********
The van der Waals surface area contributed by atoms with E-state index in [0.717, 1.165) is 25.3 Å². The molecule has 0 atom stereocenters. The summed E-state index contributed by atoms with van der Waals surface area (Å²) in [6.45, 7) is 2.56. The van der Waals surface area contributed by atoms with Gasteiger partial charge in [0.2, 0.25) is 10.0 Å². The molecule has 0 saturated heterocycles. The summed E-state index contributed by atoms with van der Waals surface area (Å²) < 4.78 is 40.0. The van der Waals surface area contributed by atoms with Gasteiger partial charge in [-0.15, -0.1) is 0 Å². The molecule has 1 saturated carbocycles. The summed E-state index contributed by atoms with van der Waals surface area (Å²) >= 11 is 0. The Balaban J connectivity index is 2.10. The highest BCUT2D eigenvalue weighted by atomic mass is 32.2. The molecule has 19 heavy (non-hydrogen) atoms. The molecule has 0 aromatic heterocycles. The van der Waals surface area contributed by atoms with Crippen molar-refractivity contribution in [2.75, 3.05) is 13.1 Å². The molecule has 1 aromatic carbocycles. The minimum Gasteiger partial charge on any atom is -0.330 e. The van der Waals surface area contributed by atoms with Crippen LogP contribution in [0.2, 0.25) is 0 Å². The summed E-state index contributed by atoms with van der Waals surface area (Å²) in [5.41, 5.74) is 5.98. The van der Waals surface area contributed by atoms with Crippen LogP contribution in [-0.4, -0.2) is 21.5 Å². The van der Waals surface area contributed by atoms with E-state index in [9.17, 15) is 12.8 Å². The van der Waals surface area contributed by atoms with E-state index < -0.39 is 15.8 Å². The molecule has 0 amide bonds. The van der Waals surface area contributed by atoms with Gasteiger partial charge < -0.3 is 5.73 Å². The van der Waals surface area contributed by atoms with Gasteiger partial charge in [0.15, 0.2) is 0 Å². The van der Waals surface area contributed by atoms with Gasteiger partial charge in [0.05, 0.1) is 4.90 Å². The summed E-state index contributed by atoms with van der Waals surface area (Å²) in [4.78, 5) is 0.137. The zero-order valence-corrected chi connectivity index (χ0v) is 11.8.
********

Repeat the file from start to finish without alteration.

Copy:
The van der Waals surface area contributed by atoms with E-state index in [0.717, 1.165) is 25.3 Å². The molecule has 0 atom stereocenters. The summed E-state index contributed by atoms with van der Waals surface area (Å²) in [6.45, 7) is 2.56. The van der Waals surface area contributed by atoms with Gasteiger partial charge in [0.2, 0.25) is 10.0 Å². The molecule has 0 saturated heterocycles. The summed E-state index contributed by atoms with van der Waals surface area (Å²) < 4.78 is 40.0. The van der Waals surface area contributed by atoms with Gasteiger partial charge in [-0.15, -0.1) is 0 Å². The molecule has 1 saturated carbocycles. The summed E-state index contributed by atoms with van der Waals surface area (Å²) >= 11 is 0. The Balaban J connectivity index is 2.10. The highest BCUT2D eigenvalue weighted by atomic mass is 32.2. The molecule has 19 heavy (non-hydrogen) atoms. The molecule has 0 aromatic heterocycles. The van der Waals surface area contributed by atoms with Crippen molar-refractivity contribution in [2.75, 3.05) is 13.1 Å². The molecule has 1 aromatic carbocycles. The minimum Gasteiger partial charge on any atom is -0.330 e. The van der Waals surface area contributed by atoms with Crippen LogP contribution in [0.2, 0.25) is 0 Å². The summed E-state index contributed by atoms with van der Waals surface area (Å²) in [5.41, 5.74) is 5.98. The van der Waals surface area contributed by atoms with Crippen LogP contribution in [-0.4, -0.2) is 21.5 Å². The van der Waals surface area contributed by atoms with E-state index in [9.17, 15) is 12.8 Å². The van der Waals surface area contributed by atoms with E-state index < -0.39 is 15.8 Å². The molecule has 0 amide bonds. The van der Waals surface area contributed by atoms with Gasteiger partial charge < -0.3 is 5.73 Å². The van der Waals surface area contributed by atoms with Gasteiger partial charge in [0.15, 0.2) is 0 Å². The van der Waals surface area contributed by atoms with Gasteiger partial charge in [0.05, 0.1) is 4.90 Å². The summed E-state index contributed by atoms with van der Waals surface area (Å²) in [4.78, 5) is 0.137. The zero-order valence-corrected chi connectivity index (χ0v) is 11.8.